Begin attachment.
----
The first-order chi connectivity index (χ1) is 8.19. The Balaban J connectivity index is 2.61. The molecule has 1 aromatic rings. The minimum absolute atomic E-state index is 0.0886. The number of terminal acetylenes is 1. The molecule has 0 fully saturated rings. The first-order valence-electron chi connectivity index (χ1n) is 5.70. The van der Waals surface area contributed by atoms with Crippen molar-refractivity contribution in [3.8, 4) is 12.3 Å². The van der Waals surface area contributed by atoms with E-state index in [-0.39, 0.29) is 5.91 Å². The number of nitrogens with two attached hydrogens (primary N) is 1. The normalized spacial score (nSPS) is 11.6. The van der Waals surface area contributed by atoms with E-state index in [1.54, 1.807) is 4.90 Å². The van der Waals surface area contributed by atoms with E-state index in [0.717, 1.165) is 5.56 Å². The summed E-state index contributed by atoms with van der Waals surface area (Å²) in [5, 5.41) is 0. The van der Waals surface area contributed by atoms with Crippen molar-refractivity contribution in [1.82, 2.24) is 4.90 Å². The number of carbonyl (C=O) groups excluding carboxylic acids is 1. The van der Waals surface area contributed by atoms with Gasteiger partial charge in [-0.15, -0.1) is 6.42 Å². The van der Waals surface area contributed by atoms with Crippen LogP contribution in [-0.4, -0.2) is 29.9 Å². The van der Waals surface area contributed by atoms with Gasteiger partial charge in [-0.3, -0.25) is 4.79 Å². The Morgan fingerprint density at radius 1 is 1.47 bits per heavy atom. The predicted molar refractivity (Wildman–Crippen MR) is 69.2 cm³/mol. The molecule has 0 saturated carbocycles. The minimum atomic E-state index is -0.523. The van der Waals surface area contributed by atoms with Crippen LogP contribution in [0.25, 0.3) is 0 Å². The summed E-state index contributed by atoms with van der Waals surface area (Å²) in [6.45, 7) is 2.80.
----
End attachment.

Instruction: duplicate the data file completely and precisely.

The first-order chi connectivity index (χ1) is 8.19. The Balaban J connectivity index is 2.61. The molecule has 1 aromatic rings. The minimum absolute atomic E-state index is 0.0886. The number of terminal acetylenes is 1. The molecule has 0 fully saturated rings. The first-order valence-electron chi connectivity index (χ1n) is 5.70. The van der Waals surface area contributed by atoms with Crippen molar-refractivity contribution in [3.8, 4) is 12.3 Å². The van der Waals surface area contributed by atoms with E-state index in [-0.39, 0.29) is 5.91 Å². The number of nitrogens with two attached hydrogens (primary N) is 1. The normalized spacial score (nSPS) is 11.6. The van der Waals surface area contributed by atoms with E-state index in [1.54, 1.807) is 4.90 Å². The van der Waals surface area contributed by atoms with E-state index in [0.717, 1.165) is 5.56 Å². The summed E-state index contributed by atoms with van der Waals surface area (Å²) in [5, 5.41) is 0. The van der Waals surface area contributed by atoms with Crippen molar-refractivity contribution in [1.82, 2.24) is 4.90 Å². The number of carbonyl (C=O) groups excluding carboxylic acids is 1. The van der Waals surface area contributed by atoms with Gasteiger partial charge in [-0.15, -0.1) is 6.42 Å². The van der Waals surface area contributed by atoms with Crippen LogP contribution in [-0.4, -0.2) is 29.9 Å². The van der Waals surface area contributed by atoms with Gasteiger partial charge in [-0.3, -0.25) is 4.79 Å². The Morgan fingerprint density at radius 1 is 1.47 bits per heavy atom. The predicted molar refractivity (Wildman–Crippen MR) is 69.2 cm³/mol. The molecule has 0 saturated carbocycles. The minimum atomic E-state index is -0.523. The van der Waals surface area contributed by atoms with Crippen LogP contribution in [0.25, 0.3) is 0 Å². The summed E-state index contributed by atoms with van der Waals surface area (Å²) in [6.45, 7) is 2.80.